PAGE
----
I’ve produced a lot of words over the last two decades. This is not an archive of all of them, but you might call it the edited highlights.
It includes reportage from Britain and the wider world, book reviews, interviews, debates, talks and other ephemera, culled from Fleet Street papers, magazines, books, the programmes of plays, websites and more.
Some time ago I also put together some advice for writers, and thoughts on the writing life.
I live in a small market town in south Cumbria.
The town sits in a low agricultural bowl, surrounded by rivers which rise from the surrounding hills and flow under, through and around the town and out to the sea. Five miles to the north, the Lake District fells begin. Less than two miles to the south is Morecambe Bay.
Before I moved here, I had no real awareness of the Bay. I knew that Morecambe was a seaside town, but I’d never been there. I heard on the news about the deaths of the Chinese cockle pickers here a few years back, and that seemed grim and strange. But I didn’t know how big and curious and captivating a place the Bay was.
I am, slowly, beginning to get it. I am beginning to see that the Bay is a great entity in itself, a living system; not just a backdrop to human activities but a parallel world. This is the largest continual intertidal area in Britain; more than 300 square kilometres of shifting mud and sand, river estuaries, saltmarshes and sea life. The weather can change its character in minutes, and the position of the sun, the time of year, alters its look and feel. But the sea, above all, sets the mood. High tide down at Bardsea brings the waters almost to the edge of the sea road, with only a barrier of silted rushes between solid land and salt water. But at low tide, everything changes. At low tide Morecambe Bay becomes liminal space, a universe entire of itself.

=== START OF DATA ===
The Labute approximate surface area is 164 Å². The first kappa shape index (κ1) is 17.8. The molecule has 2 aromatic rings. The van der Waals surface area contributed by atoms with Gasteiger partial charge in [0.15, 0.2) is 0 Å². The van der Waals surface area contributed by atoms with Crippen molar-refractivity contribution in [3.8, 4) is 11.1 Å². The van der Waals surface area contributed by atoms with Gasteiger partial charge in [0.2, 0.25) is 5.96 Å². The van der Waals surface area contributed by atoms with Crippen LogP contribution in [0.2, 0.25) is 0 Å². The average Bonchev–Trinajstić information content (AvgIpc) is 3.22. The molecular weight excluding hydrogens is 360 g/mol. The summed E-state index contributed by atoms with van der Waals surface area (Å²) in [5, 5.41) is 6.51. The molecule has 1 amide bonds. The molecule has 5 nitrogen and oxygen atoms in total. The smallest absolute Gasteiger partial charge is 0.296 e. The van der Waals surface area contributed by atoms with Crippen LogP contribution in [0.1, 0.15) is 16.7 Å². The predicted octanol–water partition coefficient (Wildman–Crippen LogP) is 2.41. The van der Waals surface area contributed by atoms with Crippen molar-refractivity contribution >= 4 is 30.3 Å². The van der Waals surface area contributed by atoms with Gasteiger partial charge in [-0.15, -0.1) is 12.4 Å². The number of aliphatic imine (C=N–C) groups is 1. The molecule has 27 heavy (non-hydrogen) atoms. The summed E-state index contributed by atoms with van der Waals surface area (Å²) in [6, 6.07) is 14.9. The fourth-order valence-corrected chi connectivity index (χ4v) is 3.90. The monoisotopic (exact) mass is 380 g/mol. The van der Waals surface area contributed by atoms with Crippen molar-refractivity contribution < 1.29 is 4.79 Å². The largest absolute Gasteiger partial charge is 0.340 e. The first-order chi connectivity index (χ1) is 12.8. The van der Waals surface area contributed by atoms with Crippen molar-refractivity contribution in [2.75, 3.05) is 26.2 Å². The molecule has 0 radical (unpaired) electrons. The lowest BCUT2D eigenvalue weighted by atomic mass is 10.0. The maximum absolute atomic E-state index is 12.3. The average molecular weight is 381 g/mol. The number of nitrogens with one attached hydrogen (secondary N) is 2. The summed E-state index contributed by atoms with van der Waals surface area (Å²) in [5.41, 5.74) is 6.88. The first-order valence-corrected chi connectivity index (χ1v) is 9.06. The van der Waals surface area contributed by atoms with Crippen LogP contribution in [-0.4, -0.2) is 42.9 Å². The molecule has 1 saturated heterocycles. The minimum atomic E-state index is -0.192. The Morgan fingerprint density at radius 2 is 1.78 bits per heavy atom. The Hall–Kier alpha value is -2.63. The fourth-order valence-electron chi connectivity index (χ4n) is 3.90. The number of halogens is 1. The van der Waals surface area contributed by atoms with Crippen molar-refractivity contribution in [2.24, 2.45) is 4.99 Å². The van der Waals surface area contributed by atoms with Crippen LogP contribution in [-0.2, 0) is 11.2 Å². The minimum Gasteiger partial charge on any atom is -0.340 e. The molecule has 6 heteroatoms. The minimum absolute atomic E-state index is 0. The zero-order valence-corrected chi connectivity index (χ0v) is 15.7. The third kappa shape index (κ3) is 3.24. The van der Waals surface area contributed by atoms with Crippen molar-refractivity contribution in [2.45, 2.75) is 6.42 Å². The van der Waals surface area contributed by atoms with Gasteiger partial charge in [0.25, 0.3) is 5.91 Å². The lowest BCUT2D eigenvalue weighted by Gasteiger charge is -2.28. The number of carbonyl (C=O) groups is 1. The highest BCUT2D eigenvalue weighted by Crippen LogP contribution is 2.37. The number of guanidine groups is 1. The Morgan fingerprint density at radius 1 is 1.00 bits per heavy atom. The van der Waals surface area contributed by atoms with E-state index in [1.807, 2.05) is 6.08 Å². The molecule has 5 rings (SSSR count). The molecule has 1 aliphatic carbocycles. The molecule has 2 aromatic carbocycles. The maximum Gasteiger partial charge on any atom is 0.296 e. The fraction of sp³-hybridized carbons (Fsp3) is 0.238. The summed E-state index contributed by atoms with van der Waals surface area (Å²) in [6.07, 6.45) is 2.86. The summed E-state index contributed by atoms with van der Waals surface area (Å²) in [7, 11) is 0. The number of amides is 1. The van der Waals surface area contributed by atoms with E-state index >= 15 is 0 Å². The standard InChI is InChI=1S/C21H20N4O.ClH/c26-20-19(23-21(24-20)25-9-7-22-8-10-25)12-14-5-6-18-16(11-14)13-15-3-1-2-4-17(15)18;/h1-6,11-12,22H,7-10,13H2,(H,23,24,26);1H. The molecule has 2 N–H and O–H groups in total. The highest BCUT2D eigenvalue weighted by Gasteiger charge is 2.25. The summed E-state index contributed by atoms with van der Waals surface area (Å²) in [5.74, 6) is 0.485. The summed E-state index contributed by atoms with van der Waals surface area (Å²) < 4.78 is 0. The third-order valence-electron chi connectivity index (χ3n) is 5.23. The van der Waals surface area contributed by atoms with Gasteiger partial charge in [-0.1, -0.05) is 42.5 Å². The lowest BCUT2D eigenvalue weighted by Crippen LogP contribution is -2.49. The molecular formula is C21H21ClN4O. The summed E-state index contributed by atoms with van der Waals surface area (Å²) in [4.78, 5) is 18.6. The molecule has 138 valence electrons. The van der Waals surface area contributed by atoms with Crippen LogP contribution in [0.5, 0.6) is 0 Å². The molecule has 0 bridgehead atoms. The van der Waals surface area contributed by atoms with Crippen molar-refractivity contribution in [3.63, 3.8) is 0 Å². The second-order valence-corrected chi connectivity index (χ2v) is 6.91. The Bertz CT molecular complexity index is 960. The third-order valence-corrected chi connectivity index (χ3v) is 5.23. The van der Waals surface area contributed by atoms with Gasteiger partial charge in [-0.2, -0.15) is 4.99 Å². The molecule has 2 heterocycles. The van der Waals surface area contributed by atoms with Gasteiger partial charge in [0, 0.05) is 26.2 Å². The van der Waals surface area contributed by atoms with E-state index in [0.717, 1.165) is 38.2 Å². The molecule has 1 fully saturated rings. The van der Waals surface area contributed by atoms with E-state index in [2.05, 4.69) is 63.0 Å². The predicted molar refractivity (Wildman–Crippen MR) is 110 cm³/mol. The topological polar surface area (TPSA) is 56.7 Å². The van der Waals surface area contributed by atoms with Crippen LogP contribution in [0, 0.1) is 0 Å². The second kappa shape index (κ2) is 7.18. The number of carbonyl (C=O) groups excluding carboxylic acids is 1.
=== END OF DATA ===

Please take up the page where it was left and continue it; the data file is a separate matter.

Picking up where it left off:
When I was a child, I wanted to be a hermit. I can remember in particular a strange background desire I had for some years to live alone in a pine forest. Why a pine forest? I have no real idea. I have never spent much time at all in a real pine forest (as opposed to the serried ranks of plantation pines which layer the hills of the north of England.) But that was where I wanted to be. I could imagine myself dwelling in the dark, dank heart of a pinewood. Life there, I knew, would be more intense, more magical, than life at home.
For a time, as a romantic and imaginative child, I entertained the idea that my desire to be surrounded by pines was due to my having been a Viking in a previous life. I was fascinated by the Vikings: their gods and their runes and the dark magic in their cold fjord culture. Looking back now, I suspect that the root cause was more likely to be an overdose of Tolkien, followed later by Stephen Donaldson and Ursula Le Guin. There were a lot of wizards in my childhood.